French troops conduct an operation in northern Mali, coordinating with Malian forces
They kill Ahmed el Tilemsi, co-founder of the Movement for Unity and Jihad in West Africa
A French official says a dozen other militants were with el Tilemsi when he was killed
The U.S. had designated el Tilemsi a terrorist, offered a reward of up to $5 million for him
French troops killed a senior jihadist leader in northern Mali – a man purportedly behind a number of high-profile attacks and kidnappings, and ambitious and brazen enough that the United States had issued a $5 million reward for him – the French military announced Thursday.
Ahmed el Tilemsi was the military head and co-founder of a jihadist group called the Movement for Unity and Jihad in West Africa, one of several jihadist groups active in the region.
The U.S. government designated el Tilemsi a terrorist in December 2012 and offered a reward of up to $5 million for information leading to him.
He was killed Wednesday night in a French military operation, which was coordinated with Malian forces, in the Gao region in Mali, French military officials said.
“One of the things that proves he was a senior chief (in the group) is that when he got killed … he was accompanied by a dozen (fighters) who were also ensuring his security,” French Defense Ministry spokesman Sacha Mandel said.
About 10 suspected terrorists were “neutralized” – which means killed or taken captive, according to the French military – in the same operation, said Col. Gilles Jaron, another French military spokesman. Mali is a former French colony.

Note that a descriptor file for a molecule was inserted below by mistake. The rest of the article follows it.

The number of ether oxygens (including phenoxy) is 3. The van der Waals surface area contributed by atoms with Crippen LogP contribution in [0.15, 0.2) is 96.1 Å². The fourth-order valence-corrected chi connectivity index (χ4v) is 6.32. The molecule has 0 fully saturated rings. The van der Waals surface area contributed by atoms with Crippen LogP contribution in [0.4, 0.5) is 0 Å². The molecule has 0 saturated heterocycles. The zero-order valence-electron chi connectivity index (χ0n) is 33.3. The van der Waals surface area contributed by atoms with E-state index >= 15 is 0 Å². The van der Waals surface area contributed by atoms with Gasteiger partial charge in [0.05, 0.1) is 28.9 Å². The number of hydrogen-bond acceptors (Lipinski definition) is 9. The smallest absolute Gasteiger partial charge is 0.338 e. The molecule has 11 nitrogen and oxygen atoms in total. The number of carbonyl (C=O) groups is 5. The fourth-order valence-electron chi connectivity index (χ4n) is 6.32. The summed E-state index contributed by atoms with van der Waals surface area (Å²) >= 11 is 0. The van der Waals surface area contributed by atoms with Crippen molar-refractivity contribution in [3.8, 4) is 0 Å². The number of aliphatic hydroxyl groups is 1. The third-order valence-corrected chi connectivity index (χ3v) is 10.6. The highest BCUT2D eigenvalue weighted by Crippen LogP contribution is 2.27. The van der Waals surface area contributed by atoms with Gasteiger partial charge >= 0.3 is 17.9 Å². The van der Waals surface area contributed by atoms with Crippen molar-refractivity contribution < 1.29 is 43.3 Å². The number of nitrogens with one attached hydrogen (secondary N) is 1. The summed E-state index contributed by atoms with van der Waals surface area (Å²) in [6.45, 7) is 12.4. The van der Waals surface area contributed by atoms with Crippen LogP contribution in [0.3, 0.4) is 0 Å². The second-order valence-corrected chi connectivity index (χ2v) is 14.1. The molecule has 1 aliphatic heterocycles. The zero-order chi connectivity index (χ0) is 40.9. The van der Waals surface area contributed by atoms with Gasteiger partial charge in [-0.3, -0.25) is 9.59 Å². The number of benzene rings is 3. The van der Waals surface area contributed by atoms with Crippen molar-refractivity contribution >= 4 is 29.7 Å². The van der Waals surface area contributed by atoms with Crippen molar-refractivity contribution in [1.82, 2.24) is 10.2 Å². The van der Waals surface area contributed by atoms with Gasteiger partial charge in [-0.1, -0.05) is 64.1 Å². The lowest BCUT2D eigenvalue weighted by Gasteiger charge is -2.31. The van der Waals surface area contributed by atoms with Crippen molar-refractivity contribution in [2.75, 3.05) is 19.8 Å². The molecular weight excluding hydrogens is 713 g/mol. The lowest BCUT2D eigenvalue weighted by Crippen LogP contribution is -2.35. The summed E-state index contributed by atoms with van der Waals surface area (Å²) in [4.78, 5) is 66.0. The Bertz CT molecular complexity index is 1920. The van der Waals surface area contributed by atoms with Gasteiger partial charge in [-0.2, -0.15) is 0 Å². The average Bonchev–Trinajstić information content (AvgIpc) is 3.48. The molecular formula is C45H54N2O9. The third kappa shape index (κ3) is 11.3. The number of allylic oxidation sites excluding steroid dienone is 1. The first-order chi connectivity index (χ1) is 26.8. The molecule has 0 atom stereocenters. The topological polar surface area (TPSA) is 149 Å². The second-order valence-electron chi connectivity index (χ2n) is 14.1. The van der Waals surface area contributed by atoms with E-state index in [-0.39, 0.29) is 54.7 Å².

According to the U.S. State Department, el Tilemsi was among the militants who in September 2011 broke off from al Qaeda in the Islamic Maghreb – another terrorist group – to form the Movement for Unity and Jihad in West Africa.
A month later, the group, also known as MUJWA, abducted three aid workers from a refugee camp in western Algeria. The U.S. government blames the Movement for Unity and Jihad in West Africa for an attack on a police base in Tamanrasset, Algeria, and another in Ouargla, Algeria, as well as the kidnapping of seven Algerian diplomats – incidents that all occurred in 2012.
The State Department described el Tilemsi, a Malian born in 1977, as MUJWA’s military chief, adding that he directly took part in the October 2011 kidnappings in western Algeria.
Before that, as a member of al Qaeda in the Islamic Maghreb, he took part in the abduction of two French nationals in the Niger city of Niamey, the U.S. government said.
CNN’s Laura Akhoun reported from Paris, and CNN’s Greg Botelho reported and wrote from Atlanta.